Amniocentesis Chorionic villus sampling (CVS) Umbilical blood sampling Forceps- or vacuum-assisted delivery

• DHHS recommends women have CD4 counts checked every 3 months during pregnancy – Pregnant women whose viral loads remain consistently low can get CD4 counts checked every trimester (12 weeks)

Types of Delivery • C-Section – Not recommended for women living with HIV unless they: • Have an unknown viral load • Have a viral load > 1,000 copies • Need a C-section for reasons other than preventing HIV transmission – Done before labor begins and mother's "water" breaks – Reduces baby's contact with mother's blood – May reduce risk of transmission in certain cases – Women who have C-sections more likely to get infections than those who give birth vaginally

Types of Delivery Vaginal Delivery â&#x20AC;˘ For a woman on combination HIV treatment with a low viral load (less than 1,000 copies), a C-section has not been shown to further reduce her already very low risk of transmitting HIV to her baby

After the Baby Is Born • During 1st 4-6 weeks, baby will need to take HIV meds • Blood test called complete blood count (CBC) done on newborn baby as baseline

After the Baby Is Born • Baby will receive test for HIV viral load: – HIV viral load test looks for HIV virus, not antibodies; babies carry mothers’ antibodies for up to 18 months – HIV testing done at one and four months – If baby tests negative at one and four months: HIV-negative – If the baby tests HIV positive, start HIV treatment immediately

Breastfeeding Possible to transmit HIV through breast milk • Guidelines advise not to breastfeed in U.S. and other high-resource countries – Water safe; formula available, affordable – Can still have strong bond with baby even if you bottle feed

• If safe water is not easy to get: – Risk to your baby of life-threatening conditions from formula feeding with unsafe water may be higher than risk of HIV transmission through breastfeeding – Formula may also be too expensive or not regularly available – Better to feed your baby on breast milk alone, take HIV drugs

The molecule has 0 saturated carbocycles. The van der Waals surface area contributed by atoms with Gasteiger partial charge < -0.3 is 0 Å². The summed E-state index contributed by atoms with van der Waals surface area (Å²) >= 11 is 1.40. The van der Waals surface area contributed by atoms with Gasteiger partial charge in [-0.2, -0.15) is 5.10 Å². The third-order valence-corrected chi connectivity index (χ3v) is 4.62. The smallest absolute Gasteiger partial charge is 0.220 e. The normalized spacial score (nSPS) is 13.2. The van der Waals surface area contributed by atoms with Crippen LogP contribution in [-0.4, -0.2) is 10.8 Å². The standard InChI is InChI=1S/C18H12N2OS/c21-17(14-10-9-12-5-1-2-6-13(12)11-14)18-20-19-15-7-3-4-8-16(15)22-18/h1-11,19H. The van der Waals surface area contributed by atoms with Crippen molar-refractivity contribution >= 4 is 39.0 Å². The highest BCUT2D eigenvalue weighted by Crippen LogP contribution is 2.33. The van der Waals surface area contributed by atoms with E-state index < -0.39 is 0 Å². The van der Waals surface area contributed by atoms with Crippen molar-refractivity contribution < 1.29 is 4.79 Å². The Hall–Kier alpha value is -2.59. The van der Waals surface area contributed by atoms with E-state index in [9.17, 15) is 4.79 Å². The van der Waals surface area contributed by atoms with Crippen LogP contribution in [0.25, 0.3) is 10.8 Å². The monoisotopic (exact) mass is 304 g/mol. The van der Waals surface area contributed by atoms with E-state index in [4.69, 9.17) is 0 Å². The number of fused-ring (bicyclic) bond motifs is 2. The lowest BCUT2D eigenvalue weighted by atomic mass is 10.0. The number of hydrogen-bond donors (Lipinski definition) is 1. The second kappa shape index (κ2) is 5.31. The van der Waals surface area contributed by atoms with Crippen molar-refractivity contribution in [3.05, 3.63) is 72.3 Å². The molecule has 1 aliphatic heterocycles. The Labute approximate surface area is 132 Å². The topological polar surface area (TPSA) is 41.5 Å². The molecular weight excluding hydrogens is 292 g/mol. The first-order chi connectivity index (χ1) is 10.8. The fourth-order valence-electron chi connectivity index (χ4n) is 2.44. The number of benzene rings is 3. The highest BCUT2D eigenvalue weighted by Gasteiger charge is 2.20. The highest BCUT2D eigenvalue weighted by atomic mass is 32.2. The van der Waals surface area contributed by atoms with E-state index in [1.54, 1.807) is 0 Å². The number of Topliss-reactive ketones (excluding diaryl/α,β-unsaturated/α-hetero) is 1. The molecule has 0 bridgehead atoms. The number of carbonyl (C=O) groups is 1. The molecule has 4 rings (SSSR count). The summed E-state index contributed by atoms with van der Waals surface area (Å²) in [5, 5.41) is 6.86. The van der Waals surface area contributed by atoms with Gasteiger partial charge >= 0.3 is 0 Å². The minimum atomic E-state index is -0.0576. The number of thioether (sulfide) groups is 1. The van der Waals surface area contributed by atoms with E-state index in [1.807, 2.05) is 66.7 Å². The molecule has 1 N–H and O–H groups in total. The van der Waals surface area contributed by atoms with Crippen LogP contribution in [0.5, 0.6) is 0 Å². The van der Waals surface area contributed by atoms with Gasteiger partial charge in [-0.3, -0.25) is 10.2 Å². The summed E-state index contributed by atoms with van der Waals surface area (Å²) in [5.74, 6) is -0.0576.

Breastfeeding • Breast milk contains many antibodies to keep baby healthy • Found to have protein Tenascin-C that helps neutralize HIV • Possibility of transmission less if you are on HIV drugs and viral load is undetectable • Mixed feeding (baby given breast milk + other liquids – formula, sugar water, gripe water) not recommended – May damage lining of babies' stomachs, make them more likely to get HIV when exposed to it in breast milk – If you cannot feed your baby on formula alone, use breast milk alone

• Do not feed your baby food that has been pre-chewed by someone who is living with HIV – Can spread HIV to your child

In Conclusion Deciding to have a baby is a big step for any woman; for a woman living with HIV, it is even more complicated. Talk to HIV health care provider and OB or midwife before trying to get pregnant. With planning, there are many things women can do to protect their health and the health of their baby

Learn More! • To learn more, and for links to articles featuring more details, please read the full fact sheet: – Pregnancy and HIV

• For more fact sheets and to connect to our community of women living with HIV, visit: – – –

Pregnancy and HIV  

Get information on what you need to know before you get pregnant, HIV drugs during pregnancy, what happens after the baby is born, and more.

Pregnancy and HIV  

Get information on what you need to know before you get pregnant, HIV drugs during pregnancy, what happens after the baby is born, and more.